Community Services & Programs

  • Program for Academic and Cultural Enrichment (PACE)

In the 1980s, the Penn Center augmented its educational mission with the introduction of PACE, its Program for Academic and Cultural Enrichment. The PACE program fosters youth development programs for Sea Island children ages 14 months – 17 years. Instruction focuses on education, social, environmental, and cultural development and enrichment. In the addition, the program provides tutoring for 4th through 8th grade students. 

For more information about the PACE program, please send us an email at To expedite processing, please include "PACE" or "Program for Academic and Cultural Enrichment" in the subject line. 



The Gullah Geechee people are the descendants of Central and West Africans who came from different ethnic and social groups. They were enslaved together on the isolated sea and barrier islands that span what is now designated as the Gullah Geechee Cultural Heritage Corridor – a stretch of the U.S. coastline that extends from Pender County, North Carolina to St. John’s County, Florida and for 30 miles inland.

The result was an intense interaction among Africans from different language groups in settings where enslaved Africans and their descendants formed the majority. Over time, they developed the creole Gullah Geechee language as a means of communicating with each other and they were also able to preserve many African practices in their language, arts, crafts and cuisine.

Gullah Geechee language is the only distinctly African creole language in the United States and has influenced traditional Southern vocabulary and speech patterns. Arts and craft are the result of products designed by necessity for activities of subsistence and daily living such as making cast nets for fishing, basket weaving for agriculture and textile arts for clothing and warmth. The Gullah diet consisted of items available locally such as vegetables, fruits, game, seafood, livestock; items imported from Europe,  items imported from Africa during the slave trade (okra, rice, yams, peas, hot peppers, peanuts, sesame “benne” seeds, sorghum and watermelon), and food introduced by  Native Americans such as corn, squash, tomatoes and berries.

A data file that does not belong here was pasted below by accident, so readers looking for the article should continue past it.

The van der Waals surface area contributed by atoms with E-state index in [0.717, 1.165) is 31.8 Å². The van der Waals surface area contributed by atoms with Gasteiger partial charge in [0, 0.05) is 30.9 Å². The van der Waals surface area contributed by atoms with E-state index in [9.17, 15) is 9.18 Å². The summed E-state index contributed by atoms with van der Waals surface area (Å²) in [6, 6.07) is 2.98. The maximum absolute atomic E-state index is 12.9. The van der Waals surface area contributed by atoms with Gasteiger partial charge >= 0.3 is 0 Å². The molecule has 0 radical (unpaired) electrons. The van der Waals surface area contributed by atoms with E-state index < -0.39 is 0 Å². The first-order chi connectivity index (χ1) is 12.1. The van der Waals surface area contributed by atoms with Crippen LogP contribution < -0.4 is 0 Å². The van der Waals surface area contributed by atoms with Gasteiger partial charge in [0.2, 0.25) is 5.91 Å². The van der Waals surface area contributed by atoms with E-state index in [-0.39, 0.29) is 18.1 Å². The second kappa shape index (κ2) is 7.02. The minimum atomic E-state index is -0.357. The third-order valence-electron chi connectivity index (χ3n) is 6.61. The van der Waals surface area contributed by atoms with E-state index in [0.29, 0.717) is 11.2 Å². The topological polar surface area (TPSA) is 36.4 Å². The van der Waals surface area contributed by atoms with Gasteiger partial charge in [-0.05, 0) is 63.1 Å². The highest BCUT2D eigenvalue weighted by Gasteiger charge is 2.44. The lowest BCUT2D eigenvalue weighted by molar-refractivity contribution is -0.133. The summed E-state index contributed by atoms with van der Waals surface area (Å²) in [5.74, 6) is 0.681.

To learn more about the Gullah Geechee Cultural Heritage Corridor go to or send an email to

  • Land Use and Environmental Education (LUEE) Program

To combat the threat of rapid commercial development and land loss along the Gullah Geechee coastal communities, the Penn Center’s leadership led to the institutionalization of one very important component of community sustainability—land ownership and retention.

In 1972, Penn established the Land Use and Environmental Education (LUEE) Program to assist native islanders with issues of land retention and stewardship through education and legal services. As a result, the Center negotiated a unique landmark proviso with Beaufort County to institute an heir’s property exemption to preserve tens of thousands of acres of black-owned land. Penn also led the effort in land-use planning by working with Country officials and environmentalists to carve out zoning laws to protect and preserve valuable cultural and environmental assets on St. Helena Island and other parts of the county.

More recently, under its environmental stewardship program, the Penn Center has placed more than 250 acres of its 500 acres in a conservation easement with the Lowcountry Open Land Trust. In 1974, the Penn Center became a National Historic Landmark District.

For more information about the LUEE program, please send us an email at To expedite processing, please include "LUEE" or "Land Use and Environmental Education Program" in the subject line.